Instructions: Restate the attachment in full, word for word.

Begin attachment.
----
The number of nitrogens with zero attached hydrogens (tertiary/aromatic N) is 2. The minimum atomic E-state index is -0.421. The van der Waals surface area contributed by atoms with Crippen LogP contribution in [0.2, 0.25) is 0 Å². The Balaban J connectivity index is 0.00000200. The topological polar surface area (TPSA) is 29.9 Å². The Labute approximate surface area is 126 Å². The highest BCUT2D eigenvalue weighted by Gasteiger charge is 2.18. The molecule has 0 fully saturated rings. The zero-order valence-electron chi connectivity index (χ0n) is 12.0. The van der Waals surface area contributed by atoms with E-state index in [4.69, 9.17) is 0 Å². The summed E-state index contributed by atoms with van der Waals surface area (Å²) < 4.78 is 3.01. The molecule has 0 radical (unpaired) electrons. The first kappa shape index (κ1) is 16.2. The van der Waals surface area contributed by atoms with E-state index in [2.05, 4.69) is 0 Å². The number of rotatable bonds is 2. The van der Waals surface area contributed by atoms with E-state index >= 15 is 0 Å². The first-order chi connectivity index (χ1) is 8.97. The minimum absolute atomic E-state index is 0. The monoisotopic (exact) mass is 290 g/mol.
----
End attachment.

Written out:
The number of nitrogens with zero attached hydrogens (tertiary/aromatic N) is 2. The minimum atomic E-state index is -0.421. The van der Waals surface area contributed by atoms with Crippen LogP contribution in [0.2, 0.25) is 0 Å². The Balaban J connectivity index is 0.00000200. The topological polar surface area (TPSA) is 29.9 Å². The Labute approximate surface area is 126 Å². The highest BCUT2D eigenvalue weighted by Gasteiger charge is 2.18. The molecule has 0 fully saturated rings. The zero-order valence-electron chi connectivity index (χ0n) is 12.0. The van der Waals surface area contributed by atoms with E-state index in [4.69, 9.17) is 0 Å². The summed E-state index contributed by atoms with van der Waals surface area (Å²) < 4.78 is 3.01. The molecule has 0 radical (unpaired) electrons. The first kappa shape index (κ1) is 16.2. The van der Waals surface area contributed by atoms with E-state index in [2.05, 4.69) is 0 Å². The number of rotatable bonds is 2. The van der Waals surface area contributed by atoms with E-state index >= 15 is 0 Å². The first-order chi connectivity index (χ1) is 8.97. The minimum absolute atomic E-state index is 0. The monoisotopic (exact) mass is 290 g/mol.